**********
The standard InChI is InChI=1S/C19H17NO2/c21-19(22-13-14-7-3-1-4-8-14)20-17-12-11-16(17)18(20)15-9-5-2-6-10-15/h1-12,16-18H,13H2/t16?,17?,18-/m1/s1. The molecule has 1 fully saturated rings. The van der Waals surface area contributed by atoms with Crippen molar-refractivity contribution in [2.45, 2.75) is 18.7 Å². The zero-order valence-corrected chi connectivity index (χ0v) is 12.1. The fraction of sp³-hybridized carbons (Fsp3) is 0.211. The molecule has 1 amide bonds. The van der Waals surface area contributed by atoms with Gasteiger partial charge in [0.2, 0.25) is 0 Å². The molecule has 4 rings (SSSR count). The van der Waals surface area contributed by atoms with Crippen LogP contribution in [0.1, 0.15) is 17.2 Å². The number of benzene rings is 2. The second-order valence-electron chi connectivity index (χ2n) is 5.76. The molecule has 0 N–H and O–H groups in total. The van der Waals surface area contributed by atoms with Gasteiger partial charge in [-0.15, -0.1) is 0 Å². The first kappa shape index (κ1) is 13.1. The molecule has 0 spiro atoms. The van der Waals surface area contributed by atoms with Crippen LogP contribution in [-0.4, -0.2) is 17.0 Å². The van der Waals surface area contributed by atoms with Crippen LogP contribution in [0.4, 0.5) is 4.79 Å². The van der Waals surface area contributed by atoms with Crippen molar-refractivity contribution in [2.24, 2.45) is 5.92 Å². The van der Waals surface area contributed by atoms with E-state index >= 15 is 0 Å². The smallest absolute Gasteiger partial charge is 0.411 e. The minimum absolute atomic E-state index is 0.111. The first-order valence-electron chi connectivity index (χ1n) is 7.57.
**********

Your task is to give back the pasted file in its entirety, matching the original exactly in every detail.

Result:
The standard InChI is InChI=1S/C19H17NO2/c21-19(22-13-14-7-3-1-4-8-14)20-17-12-11-16(17)18(20)15-9-5-2-6-10-15/h1-12,16-18H,13H2/t16?,17?,18-/m1/s1. The molecule has 1 fully saturated rings. The van der Waals surface area contributed by atoms with Crippen molar-refractivity contribution in [2.45, 2.75) is 18.7 Å². The zero-order valence-corrected chi connectivity index (χ0v) is 12.1. The fraction of sp³-hybridized carbons (Fsp3) is 0.211. The molecule has 1 amide bonds. The van der Waals surface area contributed by atoms with Gasteiger partial charge in [0.2, 0.25) is 0 Å². The molecule has 4 rings (SSSR count). The van der Waals surface area contributed by atoms with Crippen LogP contribution in [0.1, 0.15) is 17.2 Å². The number of benzene rings is 2. The second-order valence-electron chi connectivity index (χ2n) is 5.76. The molecule has 0 N–H and O–H groups in total. The van der Waals surface area contributed by atoms with Gasteiger partial charge in [-0.15, -0.1) is 0 Å². The first kappa shape index (κ1) is 13.1. The molecule has 0 spiro atoms. The van der Waals surface area contributed by atoms with Crippen LogP contribution in [-0.4, -0.2) is 17.0 Å². The van der Waals surface area contributed by atoms with Crippen LogP contribution in [0.4, 0.5) is 4.79 Å². The van der Waals surface area contributed by atoms with Crippen molar-refractivity contribution in [2.24, 2.45) is 5.92 Å². The van der Waals surface area contributed by atoms with E-state index >= 15 is 0 Å². The smallest absolute Gasteiger partial charge is 0.411 e. The minimum absolute atomic E-state index is 0.111. The first-order valence-electron chi connectivity index (χ1n) is 7.57.